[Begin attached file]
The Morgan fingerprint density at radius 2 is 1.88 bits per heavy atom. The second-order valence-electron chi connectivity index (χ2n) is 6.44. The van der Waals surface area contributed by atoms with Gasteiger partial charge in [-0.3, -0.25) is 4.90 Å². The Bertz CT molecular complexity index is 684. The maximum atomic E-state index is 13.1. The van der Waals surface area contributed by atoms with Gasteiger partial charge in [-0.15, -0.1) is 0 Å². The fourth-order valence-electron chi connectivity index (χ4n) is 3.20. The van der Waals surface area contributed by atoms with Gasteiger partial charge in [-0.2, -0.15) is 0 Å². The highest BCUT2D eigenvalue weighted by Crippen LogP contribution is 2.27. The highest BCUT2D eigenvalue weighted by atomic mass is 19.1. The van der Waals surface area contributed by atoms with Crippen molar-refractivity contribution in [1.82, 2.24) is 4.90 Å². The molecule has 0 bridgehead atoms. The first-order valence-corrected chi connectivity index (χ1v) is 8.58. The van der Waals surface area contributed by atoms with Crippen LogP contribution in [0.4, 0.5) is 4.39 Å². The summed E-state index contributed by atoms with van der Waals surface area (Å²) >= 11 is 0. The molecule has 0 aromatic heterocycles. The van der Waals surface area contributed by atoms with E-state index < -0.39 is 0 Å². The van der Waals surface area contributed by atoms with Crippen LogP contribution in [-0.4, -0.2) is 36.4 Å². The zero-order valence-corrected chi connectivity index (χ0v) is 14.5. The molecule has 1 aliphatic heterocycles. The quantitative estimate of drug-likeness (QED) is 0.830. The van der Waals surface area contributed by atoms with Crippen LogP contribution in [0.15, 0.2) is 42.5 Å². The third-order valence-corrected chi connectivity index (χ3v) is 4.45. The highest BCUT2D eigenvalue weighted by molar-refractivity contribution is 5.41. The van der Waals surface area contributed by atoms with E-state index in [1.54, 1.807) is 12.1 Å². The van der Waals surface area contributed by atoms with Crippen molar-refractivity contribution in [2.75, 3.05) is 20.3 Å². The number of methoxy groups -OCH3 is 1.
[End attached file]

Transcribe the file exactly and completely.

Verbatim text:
The Morgan fingerprint density at radius 2 is 1.88 bits per heavy atom. The second-order valence-electron chi connectivity index (χ2n) is 6.44. The van der Waals surface area contributed by atoms with Gasteiger partial charge in [-0.3, -0.25) is 4.90 Å². The Bertz CT molecular complexity index is 684. The maximum atomic E-state index is 13.1. The van der Waals surface area contributed by atoms with Gasteiger partial charge in [-0.15, -0.1) is 0 Å². The fourth-order valence-electron chi connectivity index (χ4n) is 3.20. The van der Waals surface area contributed by atoms with Gasteiger partial charge in [-0.2, -0.15) is 0 Å². The highest BCUT2D eigenvalue weighted by Crippen LogP contribution is 2.27. The highest BCUT2D eigenvalue weighted by atomic mass is 19.1. The van der Waals surface area contributed by atoms with Crippen molar-refractivity contribution in [1.82, 2.24) is 4.90 Å². The molecule has 0 bridgehead atoms. The first-order valence-corrected chi connectivity index (χ1v) is 8.58. The van der Waals surface area contributed by atoms with Crippen LogP contribution in [0.4, 0.5) is 4.39 Å². The summed E-state index contributed by atoms with van der Waals surface area (Å²) >= 11 is 0. The molecule has 0 aromatic heterocycles. The van der Waals surface area contributed by atoms with E-state index < -0.39 is 0 Å². The van der Waals surface area contributed by atoms with Crippen LogP contribution in [-0.4, -0.2) is 36.4 Å². The zero-order valence-corrected chi connectivity index (χ0v) is 14.5. The molecule has 1 aliphatic heterocycles. The quantitative estimate of drug-likeness (QED) is 0.830. The van der Waals surface area contributed by atoms with Crippen LogP contribution in [0.15, 0.2) is 42.5 Å². The third-order valence-corrected chi connectivity index (χ3v) is 4.45. The highest BCUT2D eigenvalue weighted by molar-refractivity contribution is 5.41. The van der Waals surface area contributed by atoms with E-state index in [1.54, 1.807) is 12.1 Å². The van der Waals surface area contributed by atoms with Crippen molar-refractivity contribution in [2.75, 3.05) is 20.3 Å². The number of methoxy groups -OCH3 is 1.